What we need is the mainstreaming of “digital” topics – not their ghettoization in the hands and agendas of the Pirate Parties or whoever will come to succeed them. We can no longer treat the “Internet” as just another domain – like, say, “the economy” or the “environment” – and hope that we can develop a set of competencies around it. Rather, we need more topical domains – “privacy” or “subjectivity” to overtake the domain of the network. Forget an ambiguous goal like “Internet freedom” – it’s an illusion and it’s not worth pursuing. What we must focus on is creating environments where actual freedom can still be nurtured and preserved.

A much more dangerous threat to democracy than the NSA

The Pirates’s tragic miscalculation was trying to do too much: they wanted to change both the process of politics and its content. That project was so ambitious that it was doomed to failure from the very beginning. Besides, the political usefulness of changing the process – whether it was a push towards greater participation or more transparency over legislative meetings – should itself be in question; whatever reforms the Pirates have been advancing did not seem to stem from some long critical reflections of the pitfalls of the current political system but, rather, from their belief that the political system, incompatible with the most successful digital platforms from Wikipedia to Facebook, must be reshaped in their image. This was – and is – nonsense. A parliament is, in fact, different from Wikipedia – but the success of the latter tells us absolutely nothing about the viability of the Wikipedia model as a template for remodeling our political institutions (and let us not beat around the bush: they are far from perfect, these parliaments, as the financial crisis has indicated). But the good thing that did come out of the Pirates was the nudge to get everyone else thinking about digital matters and their impact on the future of democracy. This is the content – rather than the process – part. That project must continue but, perhaps, be reoriented from pursuing the faux goal of “Internet freedom” to thinking about preserving real freedoms instead.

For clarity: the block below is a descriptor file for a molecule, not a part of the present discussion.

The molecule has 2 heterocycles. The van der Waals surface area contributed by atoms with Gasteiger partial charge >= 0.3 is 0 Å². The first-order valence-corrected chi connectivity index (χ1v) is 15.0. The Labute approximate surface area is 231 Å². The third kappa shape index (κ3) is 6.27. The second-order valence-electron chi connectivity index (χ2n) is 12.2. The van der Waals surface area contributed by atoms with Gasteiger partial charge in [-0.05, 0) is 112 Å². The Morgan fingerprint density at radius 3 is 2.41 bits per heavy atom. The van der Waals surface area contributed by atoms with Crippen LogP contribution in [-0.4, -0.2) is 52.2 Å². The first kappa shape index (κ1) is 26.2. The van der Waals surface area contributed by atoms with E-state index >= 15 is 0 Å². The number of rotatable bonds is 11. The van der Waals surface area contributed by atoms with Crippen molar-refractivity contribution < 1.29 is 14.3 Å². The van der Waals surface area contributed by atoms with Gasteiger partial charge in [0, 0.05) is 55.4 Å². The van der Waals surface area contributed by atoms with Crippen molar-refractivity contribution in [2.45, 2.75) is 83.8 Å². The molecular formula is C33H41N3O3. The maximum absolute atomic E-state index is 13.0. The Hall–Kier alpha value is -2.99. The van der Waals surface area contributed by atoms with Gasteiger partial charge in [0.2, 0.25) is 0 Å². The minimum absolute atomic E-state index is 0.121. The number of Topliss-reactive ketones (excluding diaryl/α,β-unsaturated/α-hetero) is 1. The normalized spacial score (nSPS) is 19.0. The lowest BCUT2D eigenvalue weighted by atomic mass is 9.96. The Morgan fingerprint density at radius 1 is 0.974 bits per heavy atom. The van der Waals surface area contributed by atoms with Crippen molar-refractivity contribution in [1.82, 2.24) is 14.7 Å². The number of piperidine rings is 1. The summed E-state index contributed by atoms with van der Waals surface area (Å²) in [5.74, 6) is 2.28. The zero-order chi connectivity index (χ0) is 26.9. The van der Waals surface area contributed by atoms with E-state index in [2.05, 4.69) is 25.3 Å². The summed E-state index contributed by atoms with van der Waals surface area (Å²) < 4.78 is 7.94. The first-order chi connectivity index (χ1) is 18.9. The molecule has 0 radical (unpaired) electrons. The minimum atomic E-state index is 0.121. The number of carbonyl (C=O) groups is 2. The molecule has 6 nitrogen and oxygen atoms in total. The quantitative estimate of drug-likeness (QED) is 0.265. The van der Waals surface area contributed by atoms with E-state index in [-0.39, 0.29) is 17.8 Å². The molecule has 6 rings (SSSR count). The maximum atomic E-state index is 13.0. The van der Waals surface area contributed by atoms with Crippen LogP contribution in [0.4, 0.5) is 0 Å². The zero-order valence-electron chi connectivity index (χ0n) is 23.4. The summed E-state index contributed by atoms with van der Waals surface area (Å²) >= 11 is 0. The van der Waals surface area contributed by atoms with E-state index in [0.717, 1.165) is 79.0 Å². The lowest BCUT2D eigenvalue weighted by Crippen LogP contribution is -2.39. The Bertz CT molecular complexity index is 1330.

In as much as the Snowden affair has forced us to confront these issues, it’s been a good thing for democracy. Let’s face it: most of us would rather not think about the ethical implications of smart toothbrushes or the hypocrisy involved in Western rhetoric towards Iran or the genuflection that more and more European leaders show in front of Silicon Valley and its awful, brain-damaging language, the Siliconese. The least we can do is to acknowledge that the crisis is much deeper and that it stems from intellectual causes as much as from legal ones. Information consumerism, like its older sibling energy consumerism, is a much more dangerous threat to democracy than the NSA.